In software development, the amount of time invested in software testing directly correlates to the success of a finished product. That being said, no one can afford to test a product endlessly when the priority is getting it to market. Techniques like unit testing have helped to streamline how software developers critique their creations, but these are not a total solution.
Testers still struggle to create proper testing environments, which is where virtualization comes in.
Virtualization involves creating a virtual computing environment with specific parameters that testers can use to experiment with software running under particular conditions. Historically, creating these environments drained time and other resources from the part of this process that really matters: running the actual tests. Now, however, multiple virtual environments can be spun up on a single machine so that testing takes priority.
Other benefits of virtualization include better resource distribution, cost-savings on hardware, and improved cybersecurity support. The benefits run deep — but only as long as the virtual testing environments accurately mimic real-world conditions and come backed with reliable security. For that, developers are turning to third parties like Microsoft and Amazon to test software based on virtualization.
Increasingly, it’s not just an option — it’s the best option.
Virtualization Moving Forward
Virtualization will likely become the standard in software testing because it addresses two core challenges: security and specificity. Virtual machines are less vulnerable than physical hardware, making them more secure for testing sensitive software that could otherwise fall into hackers’ hands.
Virtualization also supports containerization solutions like Docker and Kubernetes, which allow developers to recreate only a part of an operating system instead of the whole thing. With better security and greater flexibility, testing proceeds efficiently.
We did something similar at our company: We created two additional virtual machines that were an exact replica of our original machine. All processes were conducted on these virtual machines, so we didn’t have to worry about a crash or a hack. This approach also allowed us to avoid using the main machine during security testing, and we could also store backups of the virtual machines on the main machine in case of a breakdown.
Inherently, virtualization improves the depth and quality of the testing process.
Developers may be spending fewer hours on testing, but they’re learning more thanks to the infinite potential of virtual environments to mimic real computing conditions. Testing the edges of compatibility or experimenting with different user profiles — things once considered prohibitively difficult — are now accessible to any development team.
Consider how hypothetical testers might utilize virtualization. When they discover a bug in the software, they create a snapshot, essentially saving all the salient details. That snapshot is then sent to another developer working on a cloned copy of the original virtual environment for further study. Because a bug in a virtual environment can’t hurt the physical machine housing that environment, the tester can explore the bug freely.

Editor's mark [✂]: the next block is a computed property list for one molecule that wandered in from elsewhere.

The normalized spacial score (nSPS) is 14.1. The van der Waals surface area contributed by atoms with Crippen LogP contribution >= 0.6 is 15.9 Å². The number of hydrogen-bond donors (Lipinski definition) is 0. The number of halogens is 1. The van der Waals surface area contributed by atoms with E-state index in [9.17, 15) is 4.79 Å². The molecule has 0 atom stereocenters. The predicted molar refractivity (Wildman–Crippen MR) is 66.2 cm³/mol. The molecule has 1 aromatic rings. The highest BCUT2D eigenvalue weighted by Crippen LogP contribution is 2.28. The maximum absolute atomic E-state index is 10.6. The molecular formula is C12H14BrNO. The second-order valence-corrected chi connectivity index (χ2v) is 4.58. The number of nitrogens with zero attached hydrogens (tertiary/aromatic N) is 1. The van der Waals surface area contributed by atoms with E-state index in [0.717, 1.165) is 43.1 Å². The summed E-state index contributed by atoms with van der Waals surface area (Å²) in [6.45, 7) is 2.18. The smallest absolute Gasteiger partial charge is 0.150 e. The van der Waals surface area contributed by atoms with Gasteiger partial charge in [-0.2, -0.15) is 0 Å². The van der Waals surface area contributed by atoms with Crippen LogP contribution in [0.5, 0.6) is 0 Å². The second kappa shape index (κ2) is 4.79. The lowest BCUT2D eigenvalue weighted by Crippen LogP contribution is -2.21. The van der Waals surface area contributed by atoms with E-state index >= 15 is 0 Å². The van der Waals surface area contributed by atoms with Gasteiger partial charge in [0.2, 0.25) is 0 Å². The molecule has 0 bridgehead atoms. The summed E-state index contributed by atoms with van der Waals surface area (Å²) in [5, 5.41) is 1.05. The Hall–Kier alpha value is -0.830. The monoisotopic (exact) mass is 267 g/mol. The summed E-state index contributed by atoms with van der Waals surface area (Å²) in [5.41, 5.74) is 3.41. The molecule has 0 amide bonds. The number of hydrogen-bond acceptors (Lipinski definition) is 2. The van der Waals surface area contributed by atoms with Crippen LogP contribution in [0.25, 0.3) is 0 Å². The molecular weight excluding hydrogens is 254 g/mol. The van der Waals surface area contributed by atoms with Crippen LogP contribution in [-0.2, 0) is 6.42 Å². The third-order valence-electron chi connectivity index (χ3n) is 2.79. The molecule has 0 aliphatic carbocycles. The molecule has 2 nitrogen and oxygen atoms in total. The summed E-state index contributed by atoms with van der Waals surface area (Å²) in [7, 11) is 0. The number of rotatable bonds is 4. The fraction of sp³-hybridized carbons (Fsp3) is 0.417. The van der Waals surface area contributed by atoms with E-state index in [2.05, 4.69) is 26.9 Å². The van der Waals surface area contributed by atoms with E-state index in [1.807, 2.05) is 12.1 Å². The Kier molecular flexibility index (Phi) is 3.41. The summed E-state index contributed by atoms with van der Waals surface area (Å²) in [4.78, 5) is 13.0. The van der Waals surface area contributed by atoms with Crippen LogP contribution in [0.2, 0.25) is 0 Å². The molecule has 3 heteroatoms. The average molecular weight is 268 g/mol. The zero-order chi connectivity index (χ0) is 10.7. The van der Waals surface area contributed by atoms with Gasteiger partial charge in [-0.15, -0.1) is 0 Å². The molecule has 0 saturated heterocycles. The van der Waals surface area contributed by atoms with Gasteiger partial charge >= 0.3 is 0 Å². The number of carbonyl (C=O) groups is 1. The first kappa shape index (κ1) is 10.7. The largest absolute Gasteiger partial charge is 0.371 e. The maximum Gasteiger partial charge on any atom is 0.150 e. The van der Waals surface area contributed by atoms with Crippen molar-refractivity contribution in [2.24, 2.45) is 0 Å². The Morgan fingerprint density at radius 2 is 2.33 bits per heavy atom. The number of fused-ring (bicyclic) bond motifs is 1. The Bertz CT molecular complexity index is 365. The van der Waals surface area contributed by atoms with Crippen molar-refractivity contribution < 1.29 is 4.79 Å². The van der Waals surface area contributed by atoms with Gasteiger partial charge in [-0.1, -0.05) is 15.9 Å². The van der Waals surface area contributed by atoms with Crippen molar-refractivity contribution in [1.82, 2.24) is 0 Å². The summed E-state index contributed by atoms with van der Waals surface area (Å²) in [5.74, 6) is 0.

In practice, virtualization lets testing proceed quickly but also cautiously, but virtualization isn’t perfect.
Virtual machines can’t completely emulate all computing environments. Plus, technical issues can arise, and final testing must always be done on real machines. Even with the drawbacks, however, virtualization offers significant advantages over all the alternatives.
Getting Started With Virtualization
As helpful as virtualization may be, it’s essential to work with simulated environments that have several key features. Being highly configurable — meaning users can precisely define OS version, RAM size, channel capacity, or CPU clock within the testing environment — is essential.
Real computing environments are incredibly complex, so it takes a dynamic virtual environment to recreate all the forces and variables in play. Virtual environments should also be backed up and easily recoverable. Virtualization exists, in part, to push software to its breaking point. Failure is the goal, but testers must be able to quickly restart the scenario afterward, which requires an accessible backup.
Finally, testers must be realistic about when virtualization is and is not the appropriate option. For instance, virtualization isn’t ideal for performance testing or for scenarios where software draws heavily on a physical computer’s resources.
Every piece of software is unique, and no approach to testing works for everything.
From my own experience using virtualization, I suggest testers remain cautiously optimistic. In many cases, it leads to the kind of idealized experience a tester hopes for: fast, efficient, and thorough. In some cases, however, falling back on physical testing machines is easier.
In all cases, this is less about how you test and more about how much you test. Regardless of the method, software should always be tested until developers know it’s up to par.
Image Credit: Zan-X: Unsplash
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